“For the sake of Christ, then, I am content with weaknesses, insults, hardships, persecutions, and calamities. For when I am weak, then I am strong.” (2 Corinthians 12:10, ESV)

The Apostle Paul says that there is strength in weakness. These words sound strange to our ears in modern America. Strength and self-reliance are valued. Weakness not so much. Weakness does not sit well with our American  cultural and social ideals. Pretty much everyone these days, not just celebrities and politicians, tries to avoid admitting to any weakness, mistakes, or failures. If caught, they will most likely deny, lie, or blame someone else or spin the whole thing so they come out on top. And those few people in our contemporary culture who do boast about weakness and suffering do so to proclaim themselves as heroes for having the grit and determination to face their challenges and handicaps and to overcome them. And these days the media and public opinion is quick to proclaim almost everyone to be a hero.

This is also common in some churches. A lot of so called Christians run around, touting their superior gifts and abilties including preachers, and pastors. Few admit to negative feelings, doubt, struggles, emotional troubles, sickness, fear, anxiety or discouragement. Any such negative confession is often thought to be sin.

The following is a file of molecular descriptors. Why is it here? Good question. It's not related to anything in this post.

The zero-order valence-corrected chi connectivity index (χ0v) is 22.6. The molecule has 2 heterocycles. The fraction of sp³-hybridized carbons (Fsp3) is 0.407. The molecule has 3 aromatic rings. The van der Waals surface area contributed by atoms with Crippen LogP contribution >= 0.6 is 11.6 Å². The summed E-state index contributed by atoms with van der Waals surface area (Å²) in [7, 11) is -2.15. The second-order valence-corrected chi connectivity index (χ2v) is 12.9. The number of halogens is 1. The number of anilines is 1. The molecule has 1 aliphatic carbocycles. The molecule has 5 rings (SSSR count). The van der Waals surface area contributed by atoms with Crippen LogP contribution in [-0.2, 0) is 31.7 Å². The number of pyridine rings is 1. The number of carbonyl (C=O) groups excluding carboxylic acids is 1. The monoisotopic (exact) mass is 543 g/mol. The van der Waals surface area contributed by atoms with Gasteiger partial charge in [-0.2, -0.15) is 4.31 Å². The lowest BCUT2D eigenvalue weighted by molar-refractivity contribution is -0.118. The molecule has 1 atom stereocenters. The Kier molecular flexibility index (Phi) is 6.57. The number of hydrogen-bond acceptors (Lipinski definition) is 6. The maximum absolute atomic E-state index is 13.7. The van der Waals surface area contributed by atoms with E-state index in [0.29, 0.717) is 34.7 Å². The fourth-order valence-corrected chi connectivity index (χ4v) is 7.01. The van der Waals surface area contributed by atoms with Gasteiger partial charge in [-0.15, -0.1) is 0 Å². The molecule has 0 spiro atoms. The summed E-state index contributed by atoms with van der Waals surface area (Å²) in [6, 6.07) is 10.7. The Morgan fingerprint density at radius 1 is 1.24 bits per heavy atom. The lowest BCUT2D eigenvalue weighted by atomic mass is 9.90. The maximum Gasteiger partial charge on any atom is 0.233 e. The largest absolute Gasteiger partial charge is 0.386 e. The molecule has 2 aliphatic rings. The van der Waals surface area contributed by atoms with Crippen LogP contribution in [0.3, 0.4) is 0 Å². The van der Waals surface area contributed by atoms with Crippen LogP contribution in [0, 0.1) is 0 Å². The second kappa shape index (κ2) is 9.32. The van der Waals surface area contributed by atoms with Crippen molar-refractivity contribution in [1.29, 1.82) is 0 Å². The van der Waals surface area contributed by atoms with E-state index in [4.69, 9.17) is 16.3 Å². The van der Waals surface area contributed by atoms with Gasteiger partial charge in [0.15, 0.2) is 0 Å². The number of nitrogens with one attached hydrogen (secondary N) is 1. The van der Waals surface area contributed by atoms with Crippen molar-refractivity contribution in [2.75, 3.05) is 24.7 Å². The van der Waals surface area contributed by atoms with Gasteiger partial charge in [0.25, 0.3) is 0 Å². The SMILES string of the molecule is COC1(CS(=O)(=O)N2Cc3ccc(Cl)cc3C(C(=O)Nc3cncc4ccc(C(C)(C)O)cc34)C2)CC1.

And in a way that is true, for fear demonstrates a lack of faith in God and His promises. Yet we can take those fears to the Lord and confess to Him our weakness and our sinfulness, as well as surrender our desires, our ideas of how things should be done. Then we become weak so that He can do great things through us. Our strength stands in His way, especially if we think we are big shots and really important, or possess worldly credentials and talents the world admires and praises. We ought not allow Satan to trick us into thinking we are more important than we really are. We are called to humble ourselves and give ourselves to God so He can uses us as the ambassadors of His Kingdom.